IU fraternity could face sanctions over incident

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Jennifer Reyes/Eyewitness News

Bloomington - The investigation continues into an incident at an Indiana University fraternity house last week.

University police say they responded to a report of an unresponsive male at the Phi Sigma Kappa house Friday afternoon. Investigators are not releasing many details, but said the victim was treated in the intensive care unit at Bloomington Hospital.

Michael Carey, the executive director of Phi Sigma Kappa International Headquarters, identified the victim Monday as Brian Macken, a student at the university. Macken, however, is not a member of the Phi Sigma Kappa fraternity.

It was initially reported that Macken was not a student at the university.

Carey says his office is taking action as the investigation into what happened develops.

"We immediately suspended all operations of the chapter while we conduct an investigation. We fully cooperate with the local authorities and Indiana University to try to work together and find out exactly what happened," Carey said. "As I said, yes, possibly, people could be suspended because of the incident. The chapter could be suspended, there's a range of sanctions that could face the chapter or individuals."

Interfraternity Council Vice President of Communications Josh Vollmer confirmed to Eyewitness News said Saturday all Greek events have been postponed "indefinitely" following an incident at the university's chapter of Phi Sigma Kappa.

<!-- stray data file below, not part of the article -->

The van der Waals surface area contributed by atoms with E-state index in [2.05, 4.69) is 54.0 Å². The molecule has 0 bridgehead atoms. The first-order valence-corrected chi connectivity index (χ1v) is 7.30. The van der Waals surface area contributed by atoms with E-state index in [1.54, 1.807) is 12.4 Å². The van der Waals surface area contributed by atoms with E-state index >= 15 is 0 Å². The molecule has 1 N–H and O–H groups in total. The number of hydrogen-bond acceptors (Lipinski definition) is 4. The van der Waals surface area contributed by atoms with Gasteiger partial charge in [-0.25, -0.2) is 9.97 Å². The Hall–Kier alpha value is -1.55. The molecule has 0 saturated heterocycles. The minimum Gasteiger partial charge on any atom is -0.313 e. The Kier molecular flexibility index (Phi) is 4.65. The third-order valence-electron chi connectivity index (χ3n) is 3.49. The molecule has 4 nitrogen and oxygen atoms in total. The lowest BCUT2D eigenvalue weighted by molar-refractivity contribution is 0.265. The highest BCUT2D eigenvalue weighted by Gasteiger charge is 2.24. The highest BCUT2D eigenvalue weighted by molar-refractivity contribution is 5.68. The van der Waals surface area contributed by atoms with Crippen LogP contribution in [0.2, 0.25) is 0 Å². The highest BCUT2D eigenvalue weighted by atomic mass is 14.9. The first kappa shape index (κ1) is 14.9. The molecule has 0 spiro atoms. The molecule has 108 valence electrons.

"The presidents of all Greek houses, the Interfraternity Council and Panhellenic Association all met and felt that this was in the best interest of the entire Greek community," Vollmer wrote in an email.

Vollmer added that he could not comment further, "because the facts of the case are unknown to me or any member of [the Interfraternity Council]."

"We had events planned, but we can no longer do them, because of this incident," said junior Brian Sweeny.

Carey issued a statement about the incident Sunday.

"I have been in touch with the local chapter and their advisors. They have been instructed to cooperate fully with the investigation, which they are. We are also conducting our own investigation," he wrote.

"I'm not saying that they're scapegoating the Greek life, but the fact that it happened inside of a fraternity and they had nothing to do with it will fall completely all on Greek life together," said sophomore Sam Platt.

But Greek or not, most students agreed it was necessary to cancel all social events.

"It's more of a respect thing. I mean, the Greek system is kind of like a big family. It's more of a respect thing for everyone to stay home, chill out and take it easy, rather than go out and have crazy parties," said student Shane Akridge.

That is what Greek leaders are looking to put a stop to, at least for now.